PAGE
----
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  6. ryoko861 says:

    Wow, good for you!! There’s always some cocky ahole at the top always trying to make himself look better because he knows damn well he sucks at what he does. I wonder how many people he, um….got to know to get to the position he was in.

    How long did it take you to clean off your desk? NO WAY IN HELL is a guy’s desk that clean!

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    • There are aholes everywhere. Life’s a virtual minefield full of them. And so it goes.

      Yes, my desk is this clean. Usually. I have an anal rententive streak.

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  7. Rama Sarma says:

    Glad that you came out unscathed through your ordeal.
    I have had my own quota of backbiters, backstabbers and aholes (to borrow your term) during the course of my work, but fortunately it has not affected me much in tne longer run.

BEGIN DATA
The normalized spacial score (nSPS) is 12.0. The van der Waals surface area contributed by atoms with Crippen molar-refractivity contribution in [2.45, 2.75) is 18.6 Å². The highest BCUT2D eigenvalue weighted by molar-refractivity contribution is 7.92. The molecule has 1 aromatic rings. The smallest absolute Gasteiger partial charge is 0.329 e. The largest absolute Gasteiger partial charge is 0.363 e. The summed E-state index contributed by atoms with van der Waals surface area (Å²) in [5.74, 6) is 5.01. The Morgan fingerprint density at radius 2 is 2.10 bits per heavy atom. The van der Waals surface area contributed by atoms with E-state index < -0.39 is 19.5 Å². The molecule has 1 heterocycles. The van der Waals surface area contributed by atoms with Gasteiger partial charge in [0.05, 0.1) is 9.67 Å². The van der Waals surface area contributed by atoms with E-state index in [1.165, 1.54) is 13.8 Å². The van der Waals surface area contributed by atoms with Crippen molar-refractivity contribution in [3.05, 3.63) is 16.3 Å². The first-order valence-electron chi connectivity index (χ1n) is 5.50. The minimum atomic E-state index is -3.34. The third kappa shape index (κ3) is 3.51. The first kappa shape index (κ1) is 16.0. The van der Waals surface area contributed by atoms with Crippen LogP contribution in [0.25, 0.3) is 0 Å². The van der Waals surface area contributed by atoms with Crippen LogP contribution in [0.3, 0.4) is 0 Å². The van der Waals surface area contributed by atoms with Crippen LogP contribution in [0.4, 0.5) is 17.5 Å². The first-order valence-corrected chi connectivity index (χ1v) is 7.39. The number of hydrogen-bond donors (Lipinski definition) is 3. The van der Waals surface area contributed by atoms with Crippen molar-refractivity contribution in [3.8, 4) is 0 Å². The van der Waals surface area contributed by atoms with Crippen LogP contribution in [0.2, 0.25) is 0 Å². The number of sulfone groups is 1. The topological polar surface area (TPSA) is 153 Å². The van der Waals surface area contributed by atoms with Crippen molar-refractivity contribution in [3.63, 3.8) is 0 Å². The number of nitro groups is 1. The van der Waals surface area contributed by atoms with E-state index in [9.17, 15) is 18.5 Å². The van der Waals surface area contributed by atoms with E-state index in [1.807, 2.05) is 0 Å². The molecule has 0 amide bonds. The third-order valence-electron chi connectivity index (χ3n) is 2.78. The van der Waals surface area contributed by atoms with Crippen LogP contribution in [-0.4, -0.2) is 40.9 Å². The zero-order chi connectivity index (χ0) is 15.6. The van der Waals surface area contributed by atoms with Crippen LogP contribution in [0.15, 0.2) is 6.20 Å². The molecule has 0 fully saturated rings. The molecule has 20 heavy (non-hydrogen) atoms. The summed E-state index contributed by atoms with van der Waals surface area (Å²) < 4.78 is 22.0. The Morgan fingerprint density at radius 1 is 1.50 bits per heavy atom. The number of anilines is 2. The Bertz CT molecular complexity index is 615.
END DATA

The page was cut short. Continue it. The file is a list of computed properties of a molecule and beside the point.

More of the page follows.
By the way, I have also dabbled a bit in sw testing. I used Selenium in my work. My desk is pretty much like yours, but pity it lacks the pretty view.

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  8. It makes me really happy when things turn out well for deserving people! My dad recently experienced a similar situation, being laid off from an Int. Executive job with AT&T. He moved to a smaller town, took a huge pay cut, but is truly HAPPY to work in an entirely different and more fulfilling job everyday. Great Post, really glad this got published!

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  9. This encourages me, although I wasn’t fired. I worked in a place full of liars, backbiters and hypocrites. I don’t function well in such a place and left. I have a degree and I do not need that job.

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    • I think it’s important to learn to recognize when you’ve landed in a spot that doesn’t fit you, and get out of it asap. Some people will just stay in a bad situation for years!

      Like